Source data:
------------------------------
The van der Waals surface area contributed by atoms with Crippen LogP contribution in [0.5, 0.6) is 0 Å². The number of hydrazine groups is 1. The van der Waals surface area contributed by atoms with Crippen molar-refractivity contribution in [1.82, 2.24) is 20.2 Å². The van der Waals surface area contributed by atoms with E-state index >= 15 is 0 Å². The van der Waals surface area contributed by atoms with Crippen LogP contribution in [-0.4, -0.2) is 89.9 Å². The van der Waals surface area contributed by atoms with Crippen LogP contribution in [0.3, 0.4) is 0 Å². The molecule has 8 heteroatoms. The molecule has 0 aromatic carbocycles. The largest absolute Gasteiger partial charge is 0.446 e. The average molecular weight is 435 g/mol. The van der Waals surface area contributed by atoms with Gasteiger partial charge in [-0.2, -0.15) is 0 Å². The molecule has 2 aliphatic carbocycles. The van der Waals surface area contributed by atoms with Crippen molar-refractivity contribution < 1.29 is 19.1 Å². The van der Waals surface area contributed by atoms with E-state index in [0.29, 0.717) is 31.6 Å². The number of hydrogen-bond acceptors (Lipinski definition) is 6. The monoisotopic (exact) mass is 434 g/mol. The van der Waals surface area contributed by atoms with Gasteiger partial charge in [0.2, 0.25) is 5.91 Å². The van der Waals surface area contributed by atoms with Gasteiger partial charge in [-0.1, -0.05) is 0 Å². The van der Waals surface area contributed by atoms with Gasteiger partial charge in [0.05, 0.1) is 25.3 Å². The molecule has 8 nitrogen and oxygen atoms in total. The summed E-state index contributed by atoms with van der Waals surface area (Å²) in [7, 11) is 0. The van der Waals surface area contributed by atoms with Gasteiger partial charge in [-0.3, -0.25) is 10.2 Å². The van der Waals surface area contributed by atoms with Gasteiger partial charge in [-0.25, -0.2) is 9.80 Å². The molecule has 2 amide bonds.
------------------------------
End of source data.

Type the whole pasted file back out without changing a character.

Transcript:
The van der Waals surface area contributed by atoms with Crippen LogP contribution in [0.5, 0.6) is 0 Å². The number of hydrazine groups is 1. The van der Waals surface area contributed by atoms with Crippen molar-refractivity contribution in [1.82, 2.24) is 20.2 Å². The van der Waals surface area contributed by atoms with E-state index >= 15 is 0 Å². The van der Waals surface area contributed by atoms with Crippen LogP contribution in [-0.4, -0.2) is 89.9 Å². The van der Waals surface area contributed by atoms with Crippen LogP contribution in [0.3, 0.4) is 0 Å². The molecule has 8 heteroatoms. The molecule has 0 aromatic carbocycles. The largest absolute Gasteiger partial charge is 0.446 e. The average molecular weight is 435 g/mol. The van der Waals surface area contributed by atoms with Gasteiger partial charge in [-0.2, -0.15) is 0 Å². The molecule has 2 aliphatic carbocycles. The van der Waals surface area contributed by atoms with Crippen molar-refractivity contribution < 1.29 is 19.1 Å². The van der Waals surface area contributed by atoms with E-state index in [0.29, 0.717) is 31.6 Å². The number of hydrogen-bond acceptors (Lipinski definition) is 6. The monoisotopic (exact) mass is 434 g/mol. The van der Waals surface area contributed by atoms with Gasteiger partial charge in [0.2, 0.25) is 5.91 Å². The van der Waals surface area contributed by atoms with Gasteiger partial charge in [-0.1, -0.05) is 0 Å². The van der Waals surface area contributed by atoms with Gasteiger partial charge in [0.05, 0.1) is 25.3 Å². The molecule has 8 nitrogen and oxygen atoms in total. The summed E-state index contributed by atoms with van der Waals surface area (Å²) in [7, 11) is 0. The van der Waals surface area contributed by atoms with Gasteiger partial charge in [-0.3, -0.25) is 10.2 Å². The van der Waals surface area contributed by atoms with Gasteiger partial charge in [-0.25, -0.2) is 9.80 Å². The molecule has 2 amide bonds.